Aam Panna lassi is truly a treasure of refreshing taste and mouth-watering flavour. I know that lassi and aam panna is enough to quench your thirst. But imagine how amazing it will be to have them together! Aam panna lassi, where aam is mango, panna remotely translates to “Tangy drink”, and lassi is a curd-based beverage.
Both the main ingredients in this recipe, aam panna and lassi, include sugar in a higher amount than other lassis. But the mango used in this lassi is semi-ripe which is sweet and sour. Therefore, despite containing more sugar, this lassi is sour (or sweet and sour).
Aam panna is a drink on its own. But here I am, not making it as watery. The amount of water will be low to make it slightly like syrup. That will help the texture of the lassi and will not make it thin. I am not using all the ingredients of aam panna. Some ingredients like fennel seeds, roasted cumin powder, and mint paste are missing from the aam panna I use in this recipe.
The taste of aam panna will differ when you change the method of making it (Which I will tell you about next). If you want to know about aam panna in detail, click here.
Ways to make Aam panna
Boiling mangoes is the easier way to make aam Panna. This way, you can enjoy the sour taste of mango and sweetness together. That is a mouth-watering combo. For sweetness, I think Sugar is the best option in this method. This method keeps your aam panna lassi taste more natural and comparatively sweet.
Roasting mangoes are a popular method of making aam Panna in northern India. This method will add a slightly smoky flavour to your lassi. For sweetness, in this method, jaggery is a better option. Jaggery will complement the taste of roasted mangoes well.
You may have to reduce the amount of sugar in your lassi due to the addition of jaggery. The sweetness will be different because jaggery is often not used in lassis. But I assure you it will taste just as impressive. If you like the combination of jaggery and mango, try out Raw Mango Murabba with Jaggery.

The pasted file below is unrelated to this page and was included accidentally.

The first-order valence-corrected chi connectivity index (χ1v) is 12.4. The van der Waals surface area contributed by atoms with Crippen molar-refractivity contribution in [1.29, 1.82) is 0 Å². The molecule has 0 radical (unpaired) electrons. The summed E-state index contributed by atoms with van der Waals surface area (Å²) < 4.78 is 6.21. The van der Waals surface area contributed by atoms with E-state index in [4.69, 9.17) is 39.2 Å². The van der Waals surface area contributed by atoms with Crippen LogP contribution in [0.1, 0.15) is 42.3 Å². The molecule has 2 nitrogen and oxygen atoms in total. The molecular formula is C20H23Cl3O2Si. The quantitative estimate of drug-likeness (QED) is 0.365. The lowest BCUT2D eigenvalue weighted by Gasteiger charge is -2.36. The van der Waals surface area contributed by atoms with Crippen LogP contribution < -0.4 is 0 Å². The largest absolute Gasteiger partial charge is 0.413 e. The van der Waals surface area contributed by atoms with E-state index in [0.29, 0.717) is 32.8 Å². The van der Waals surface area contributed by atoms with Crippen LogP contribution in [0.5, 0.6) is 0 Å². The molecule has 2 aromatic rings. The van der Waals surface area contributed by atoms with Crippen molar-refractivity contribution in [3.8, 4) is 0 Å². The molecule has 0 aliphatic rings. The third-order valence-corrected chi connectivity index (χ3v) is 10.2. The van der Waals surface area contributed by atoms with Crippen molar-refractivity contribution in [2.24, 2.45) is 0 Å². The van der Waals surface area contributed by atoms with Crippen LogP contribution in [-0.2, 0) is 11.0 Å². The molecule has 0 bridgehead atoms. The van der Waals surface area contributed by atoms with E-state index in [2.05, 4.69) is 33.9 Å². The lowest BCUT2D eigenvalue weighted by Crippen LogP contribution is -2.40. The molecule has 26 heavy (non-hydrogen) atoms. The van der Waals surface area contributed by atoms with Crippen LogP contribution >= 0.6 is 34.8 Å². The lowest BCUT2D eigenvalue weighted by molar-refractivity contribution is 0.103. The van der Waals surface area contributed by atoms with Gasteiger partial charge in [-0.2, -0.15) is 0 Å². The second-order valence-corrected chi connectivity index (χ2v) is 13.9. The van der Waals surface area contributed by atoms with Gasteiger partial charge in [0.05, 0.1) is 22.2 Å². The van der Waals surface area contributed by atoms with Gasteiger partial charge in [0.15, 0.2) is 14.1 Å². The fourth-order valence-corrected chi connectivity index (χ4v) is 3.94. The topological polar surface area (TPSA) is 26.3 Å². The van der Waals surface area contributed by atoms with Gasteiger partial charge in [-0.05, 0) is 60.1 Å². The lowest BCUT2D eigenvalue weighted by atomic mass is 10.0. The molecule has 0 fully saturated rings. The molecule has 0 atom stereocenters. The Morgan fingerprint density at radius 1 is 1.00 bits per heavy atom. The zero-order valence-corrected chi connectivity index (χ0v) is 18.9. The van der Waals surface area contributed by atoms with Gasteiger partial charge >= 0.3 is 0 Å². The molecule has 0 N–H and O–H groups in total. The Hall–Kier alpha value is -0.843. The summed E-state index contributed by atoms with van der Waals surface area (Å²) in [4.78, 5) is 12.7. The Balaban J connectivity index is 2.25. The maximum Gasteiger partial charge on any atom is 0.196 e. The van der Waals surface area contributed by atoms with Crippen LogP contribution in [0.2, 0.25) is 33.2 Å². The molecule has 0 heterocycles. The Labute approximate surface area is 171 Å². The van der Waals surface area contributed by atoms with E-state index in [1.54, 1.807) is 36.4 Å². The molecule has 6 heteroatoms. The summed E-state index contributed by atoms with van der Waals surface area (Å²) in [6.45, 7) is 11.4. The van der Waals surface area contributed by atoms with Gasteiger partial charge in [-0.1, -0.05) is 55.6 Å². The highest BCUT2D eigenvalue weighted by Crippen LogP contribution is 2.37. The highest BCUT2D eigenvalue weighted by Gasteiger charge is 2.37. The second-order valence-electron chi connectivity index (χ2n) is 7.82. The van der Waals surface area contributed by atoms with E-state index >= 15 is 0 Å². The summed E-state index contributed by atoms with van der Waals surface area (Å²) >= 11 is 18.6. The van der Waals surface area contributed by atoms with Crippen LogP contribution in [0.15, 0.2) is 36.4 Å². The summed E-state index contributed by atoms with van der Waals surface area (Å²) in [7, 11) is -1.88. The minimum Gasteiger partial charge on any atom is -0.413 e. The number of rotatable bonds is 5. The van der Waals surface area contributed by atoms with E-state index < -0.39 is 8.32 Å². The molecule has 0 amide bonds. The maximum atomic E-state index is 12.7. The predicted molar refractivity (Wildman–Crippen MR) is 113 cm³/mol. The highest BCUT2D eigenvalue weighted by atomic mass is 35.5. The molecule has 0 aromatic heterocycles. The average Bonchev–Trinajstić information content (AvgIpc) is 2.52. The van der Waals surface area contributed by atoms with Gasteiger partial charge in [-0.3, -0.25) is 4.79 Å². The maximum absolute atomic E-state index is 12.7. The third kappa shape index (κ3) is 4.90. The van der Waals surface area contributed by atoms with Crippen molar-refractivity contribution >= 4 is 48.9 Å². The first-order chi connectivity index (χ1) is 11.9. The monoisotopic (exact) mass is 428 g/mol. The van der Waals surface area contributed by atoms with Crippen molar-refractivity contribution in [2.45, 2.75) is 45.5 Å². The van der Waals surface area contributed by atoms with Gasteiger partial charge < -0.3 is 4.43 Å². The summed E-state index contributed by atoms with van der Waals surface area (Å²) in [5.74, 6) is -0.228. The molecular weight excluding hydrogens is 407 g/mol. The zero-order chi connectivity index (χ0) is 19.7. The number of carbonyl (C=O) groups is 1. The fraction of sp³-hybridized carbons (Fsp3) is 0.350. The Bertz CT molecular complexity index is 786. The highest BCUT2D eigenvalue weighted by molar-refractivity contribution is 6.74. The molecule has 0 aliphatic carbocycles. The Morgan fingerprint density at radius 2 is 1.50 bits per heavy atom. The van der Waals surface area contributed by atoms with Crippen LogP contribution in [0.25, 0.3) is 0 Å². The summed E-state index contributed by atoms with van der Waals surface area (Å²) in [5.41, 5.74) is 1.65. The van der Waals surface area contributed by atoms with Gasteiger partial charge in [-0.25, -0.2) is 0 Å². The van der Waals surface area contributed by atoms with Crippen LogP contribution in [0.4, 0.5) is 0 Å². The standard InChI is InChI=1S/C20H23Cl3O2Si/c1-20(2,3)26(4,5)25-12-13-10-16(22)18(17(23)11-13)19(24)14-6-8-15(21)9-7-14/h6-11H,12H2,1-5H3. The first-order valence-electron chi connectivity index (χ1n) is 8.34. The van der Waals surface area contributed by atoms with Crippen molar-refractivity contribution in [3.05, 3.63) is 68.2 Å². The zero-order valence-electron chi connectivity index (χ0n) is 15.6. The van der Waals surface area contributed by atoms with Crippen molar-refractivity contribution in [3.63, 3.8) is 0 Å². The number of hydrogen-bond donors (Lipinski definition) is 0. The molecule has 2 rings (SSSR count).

Sweeteners to use in aam panna lassi
Jaggery is the best option to avoid added sugar in aam panna. It has fewer (If not none) processed chemicals compared to sugar. However, jaggery is warmer for the body, contrary to the nature of aam panna and lassi. The freshness of the lassi itself will overshadow it, so it’s okay. Add cardamom seeds to lassi to counter the heat of jaggery more effectively.
The sweetness of jaggery will add a more natural taste to this lassi. Though sugar and jaggery are made from sugarcane, the sweetness will differ. Jaggery is sometimes semi-liquid, making it easier to dissolve and serving the texture well.
Usually, when adding sugar to aam panna, maintaining a 1:2 ratio is preferable. If you add 1 cup of mango pulp, add 2 cups of sugar. When using jaggery, I would advise you to maintain the ratio. You can even reduce sugar in lassi while making it if you use jaggery in aam panna.
Stevia is a plant-based sweetener with little to no chemicals used in it. Stevia is your go-to option to experience natural and healthy sweetness. One thing to remember is stevia may not provide as much sweetness as sugar. So you may have to use more stevia in the aam panna or more sugar in the lassi to balance it.
If you plan to add stevia to lassi, add it in a higher quantity. In this recipe, 1/3 cup sugar is used in lassi. If you want to match the sweetness level of that much sugar, you will have to use stevia in a large amount. So, I would recommend sticking to sugar when it comes to lassi
Note: The 1:2 ratio will not work in the case of stevia; you will have to increase the amount as per your requirement.
Evaporated sugarcane juice
Evaporated sugarcane juice is the initial stage of making sugar. Moreover, it is completely natural! Some preservatives might be there if you buy them from the market, but apart from that, there are no chemicals. I would suggest evaporated sugarcane juice in the aam panna (Instead of directly in the lassi).